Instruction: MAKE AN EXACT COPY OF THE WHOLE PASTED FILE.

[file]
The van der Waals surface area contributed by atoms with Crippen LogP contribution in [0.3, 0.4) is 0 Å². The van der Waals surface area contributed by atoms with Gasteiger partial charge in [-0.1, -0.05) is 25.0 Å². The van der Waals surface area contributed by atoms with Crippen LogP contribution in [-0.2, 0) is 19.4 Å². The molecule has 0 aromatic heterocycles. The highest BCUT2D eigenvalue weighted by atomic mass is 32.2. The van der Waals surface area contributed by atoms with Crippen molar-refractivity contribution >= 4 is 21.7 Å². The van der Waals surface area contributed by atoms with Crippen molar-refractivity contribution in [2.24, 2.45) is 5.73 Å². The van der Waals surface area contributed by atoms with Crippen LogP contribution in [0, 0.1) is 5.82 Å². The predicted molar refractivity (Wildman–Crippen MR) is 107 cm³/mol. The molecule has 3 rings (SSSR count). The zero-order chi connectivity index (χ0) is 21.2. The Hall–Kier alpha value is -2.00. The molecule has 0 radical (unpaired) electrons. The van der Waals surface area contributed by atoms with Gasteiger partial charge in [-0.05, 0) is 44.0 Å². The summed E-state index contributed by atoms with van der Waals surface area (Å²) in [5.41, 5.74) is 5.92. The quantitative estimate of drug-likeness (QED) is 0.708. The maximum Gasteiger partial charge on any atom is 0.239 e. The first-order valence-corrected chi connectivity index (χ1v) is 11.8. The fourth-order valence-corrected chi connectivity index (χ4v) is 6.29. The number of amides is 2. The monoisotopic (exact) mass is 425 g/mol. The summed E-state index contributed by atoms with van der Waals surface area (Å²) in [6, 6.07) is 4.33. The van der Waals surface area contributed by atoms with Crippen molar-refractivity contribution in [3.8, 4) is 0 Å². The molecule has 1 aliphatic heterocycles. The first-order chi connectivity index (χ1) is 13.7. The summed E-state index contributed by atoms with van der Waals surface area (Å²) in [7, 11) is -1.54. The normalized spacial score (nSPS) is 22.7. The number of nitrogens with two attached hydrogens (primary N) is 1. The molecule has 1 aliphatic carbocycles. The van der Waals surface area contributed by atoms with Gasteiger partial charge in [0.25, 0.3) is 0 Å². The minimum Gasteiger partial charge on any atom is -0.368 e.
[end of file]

The van der Waals surface area contributed by atoms with Crippen LogP contribution in [0.3, 0.4) is 0 Å². The van der Waals surface area contributed by atoms with Gasteiger partial charge in [-0.1, -0.05) is 25.0 Å². The van der Waals surface area contributed by atoms with Crippen LogP contribution in [-0.2, 0) is 19.4 Å². The molecule has 0 aromatic heterocycles. The highest BCUT2D eigenvalue weighted by atomic mass is 32.2. The van der Waals surface area contributed by atoms with Crippen molar-refractivity contribution >= 4 is 21.7 Å². The van der Waals surface area contributed by atoms with Crippen molar-refractivity contribution in [2.24, 2.45) is 5.73 Å². The van der Waals surface area contributed by atoms with Crippen LogP contribution in [0, 0.1) is 5.82 Å². The predicted molar refractivity (Wildman–Crippen MR) is 107 cm³/mol. The molecule has 3 rings (SSSR count). The zero-order chi connectivity index (χ0) is 21.2. The Hall–Kier alpha value is -2.00. The molecule has 0 radical (unpaired) electrons. The van der Waals surface area contributed by atoms with Gasteiger partial charge in [-0.05, 0) is 44.0 Å². The summed E-state index contributed by atoms with van der Waals surface area (Å²) in [5.41, 5.74) is 5.92. The quantitative estimate of drug-likeness (QED) is 0.708. The maximum Gasteiger partial charge on any atom is 0.239 e. The first-order valence-corrected chi connectivity index (χ1v) is 11.8. The fourth-order valence-corrected chi connectivity index (χ4v) is 6.29. The number of amides is 2. The monoisotopic (exact) mass is 425 g/mol. The summed E-state index contributed by atoms with van der Waals surface area (Å²) in [6, 6.07) is 4.33. The van der Waals surface area contributed by atoms with Crippen molar-refractivity contribution in [3.8, 4) is 0 Å². The molecule has 1 aliphatic heterocycles. The first-order chi connectivity index (χ1) is 13.7. The summed E-state index contributed by atoms with van der Waals surface area (Å²) in [7, 11) is -1.54. The normalized spacial score (nSPS) is 22.7. The number of nitrogens with two attached hydrogens (primary N) is 1. The molecule has 1 aliphatic carbocycles. The van der Waals surface area contributed by atoms with Gasteiger partial charge in [0.25, 0.3) is 0 Å². The minimum Gasteiger partial charge on any atom is -0.368 e.